The pandemic suddenly came into the pages, and the craziness of the first few months of contagion and the ever changing survival advice was familiar, but before Tookie decides to close the store in March, 2020, her last customer comes in to hoard books instead of milk and toilet paper. Tookie creates a list of “Short Perfect Novels” I thought worth saving – some I have read. Added to the list is Jane Gardam’s Old Filth books, among my favorites.

Since I started writing this post, I did finish the book, and was satisfied with its happy ending. The author includes many lists of books mentioned in the narrative, including Lincoln in the Bardo in her list of “Ghost Managing Books,” Euphoria in her “Books for Banned Love” list, and titles for Indigenous Lives, Indigenous Poetry, Indigenous History and Nonfiction. My favorite list is this:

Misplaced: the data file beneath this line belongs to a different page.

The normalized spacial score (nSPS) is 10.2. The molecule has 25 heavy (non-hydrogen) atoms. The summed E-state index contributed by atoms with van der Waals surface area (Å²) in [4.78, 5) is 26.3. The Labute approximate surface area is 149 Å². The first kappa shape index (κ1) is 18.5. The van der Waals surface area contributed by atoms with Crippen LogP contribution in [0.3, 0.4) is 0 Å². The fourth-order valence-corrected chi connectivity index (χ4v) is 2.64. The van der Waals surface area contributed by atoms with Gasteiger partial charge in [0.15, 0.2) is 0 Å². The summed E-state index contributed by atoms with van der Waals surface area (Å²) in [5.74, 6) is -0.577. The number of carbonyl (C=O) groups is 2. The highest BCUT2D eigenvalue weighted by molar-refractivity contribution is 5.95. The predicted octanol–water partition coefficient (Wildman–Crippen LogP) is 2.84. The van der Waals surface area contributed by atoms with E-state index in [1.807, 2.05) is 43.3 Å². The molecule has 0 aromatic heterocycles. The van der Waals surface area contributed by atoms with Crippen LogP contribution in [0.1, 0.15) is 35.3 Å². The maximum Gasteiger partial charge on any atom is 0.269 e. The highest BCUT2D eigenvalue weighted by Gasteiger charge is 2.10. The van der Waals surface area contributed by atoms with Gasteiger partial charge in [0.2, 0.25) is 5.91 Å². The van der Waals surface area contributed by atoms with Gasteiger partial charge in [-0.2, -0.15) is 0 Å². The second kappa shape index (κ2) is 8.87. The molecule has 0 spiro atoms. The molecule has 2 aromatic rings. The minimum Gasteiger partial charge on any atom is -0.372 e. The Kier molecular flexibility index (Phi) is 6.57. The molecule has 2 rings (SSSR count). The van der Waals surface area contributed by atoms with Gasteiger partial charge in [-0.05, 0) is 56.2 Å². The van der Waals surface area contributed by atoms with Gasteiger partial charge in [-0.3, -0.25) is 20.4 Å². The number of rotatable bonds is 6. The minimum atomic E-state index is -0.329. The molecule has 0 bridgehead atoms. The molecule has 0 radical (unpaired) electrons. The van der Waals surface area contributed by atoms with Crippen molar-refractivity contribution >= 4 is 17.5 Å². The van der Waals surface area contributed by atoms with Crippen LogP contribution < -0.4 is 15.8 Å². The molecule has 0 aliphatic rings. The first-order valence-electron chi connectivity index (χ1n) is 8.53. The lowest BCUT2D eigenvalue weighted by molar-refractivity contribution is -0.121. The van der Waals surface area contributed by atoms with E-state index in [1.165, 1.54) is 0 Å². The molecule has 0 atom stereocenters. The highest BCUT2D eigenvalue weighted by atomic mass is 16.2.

Tookie’s Short Perfect Novels

  • Too Loud a Solitude by Bohumil Hrabel
  • Train Dreams by Denis Johnson
  • Sula by Toni Morrison
  • The Shadow Line by Joseph Conrad
  • The All of It by Jeannette Halen
  • Winter in the Blood by James Welch
  • Swimmer in the Secret Sea by William Kotzwinkle
  • The Blue Flower by Penelope Fitzgerald
  • First Love by Ivan Turgenev
  • Wide Sargasso Sea by Jean Rhys
  • Mrs. Dalloway by Virginia Woolf
  • Waiting for the Barbarians by J.M. Coetzee
  • Fire on the Mountain by Anita Desai

Tookie says “these are books that knock you sideways in around 200 pages. Between the covers there exists a complete world. The story is unforgettably peopled and nothing is extraneous. Reading one of these books takes only an hour or two but leaves a lifetime imprint…”

The Sentence took longer to read, but I’m glad I finally did.

Seasonal Work – Short But Not Sweet